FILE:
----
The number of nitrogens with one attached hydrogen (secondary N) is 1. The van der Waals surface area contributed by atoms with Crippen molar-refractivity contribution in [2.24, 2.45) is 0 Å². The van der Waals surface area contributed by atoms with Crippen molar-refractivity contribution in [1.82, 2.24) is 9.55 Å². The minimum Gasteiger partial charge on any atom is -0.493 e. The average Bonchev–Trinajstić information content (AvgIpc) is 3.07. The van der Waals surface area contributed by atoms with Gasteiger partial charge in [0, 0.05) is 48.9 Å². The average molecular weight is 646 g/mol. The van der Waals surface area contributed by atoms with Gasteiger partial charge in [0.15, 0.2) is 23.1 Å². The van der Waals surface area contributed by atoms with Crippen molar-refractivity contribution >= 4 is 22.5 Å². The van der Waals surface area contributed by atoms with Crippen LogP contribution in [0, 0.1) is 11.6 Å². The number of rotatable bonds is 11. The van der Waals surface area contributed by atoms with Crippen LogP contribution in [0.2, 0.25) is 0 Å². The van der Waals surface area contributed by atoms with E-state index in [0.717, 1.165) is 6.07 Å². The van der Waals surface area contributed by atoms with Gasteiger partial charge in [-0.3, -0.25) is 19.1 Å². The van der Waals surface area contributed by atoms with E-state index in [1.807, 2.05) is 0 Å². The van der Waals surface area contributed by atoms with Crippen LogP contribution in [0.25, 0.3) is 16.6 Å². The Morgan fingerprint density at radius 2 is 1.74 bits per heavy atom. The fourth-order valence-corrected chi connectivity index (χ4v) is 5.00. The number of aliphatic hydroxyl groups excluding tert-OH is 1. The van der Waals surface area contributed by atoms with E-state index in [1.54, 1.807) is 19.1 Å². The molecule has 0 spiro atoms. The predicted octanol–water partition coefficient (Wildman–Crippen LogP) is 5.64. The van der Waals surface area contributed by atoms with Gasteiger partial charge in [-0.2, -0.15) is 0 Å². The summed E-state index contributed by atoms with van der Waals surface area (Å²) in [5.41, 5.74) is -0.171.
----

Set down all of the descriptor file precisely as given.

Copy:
The number of nitrogens with one attached hydrogen (secondary N) is 1. The van der Waals surface area contributed by atoms with Crippen molar-refractivity contribution in [2.24, 2.45) is 0 Å². The van der Waals surface area contributed by atoms with Crippen molar-refractivity contribution in [1.82, 2.24) is 9.55 Å². The minimum Gasteiger partial charge on any atom is -0.493 e. The average Bonchev–Trinajstić information content (AvgIpc) is 3.07. The van der Waals surface area contributed by atoms with Gasteiger partial charge in [0, 0.05) is 48.9 Å². The average molecular weight is 646 g/mol. The van der Waals surface area contributed by atoms with Gasteiger partial charge in [0.15, 0.2) is 23.1 Å². The van der Waals surface area contributed by atoms with Crippen molar-refractivity contribution >= 4 is 22.5 Å². The van der Waals surface area contributed by atoms with Crippen LogP contribution in [0, 0.1) is 11.6 Å². The number of rotatable bonds is 11. The van der Waals surface area contributed by atoms with Crippen LogP contribution in [0.2, 0.25) is 0 Å². The van der Waals surface area contributed by atoms with E-state index in [0.717, 1.165) is 6.07 Å². The van der Waals surface area contributed by atoms with Gasteiger partial charge in [-0.3, -0.25) is 19.1 Å². The van der Waals surface area contributed by atoms with E-state index in [1.807, 2.05) is 0 Å². The van der Waals surface area contributed by atoms with Crippen LogP contribution in [0.25, 0.3) is 16.6 Å². The Morgan fingerprint density at radius 2 is 1.74 bits per heavy atom. The fourth-order valence-corrected chi connectivity index (χ4v) is 5.00. The number of aliphatic hydroxyl groups excluding tert-OH is 1. The van der Waals surface area contributed by atoms with E-state index in [1.54, 1.807) is 19.1 Å². The molecule has 0 spiro atoms. The predicted octanol–water partition coefficient (Wildman–Crippen LogP) is 5.64. The van der Waals surface area contributed by atoms with Gasteiger partial charge in [-0.2, -0.15) is 0 Å². The summed E-state index contributed by atoms with van der Waals surface area (Å²) in [5.41, 5.74) is -0.171.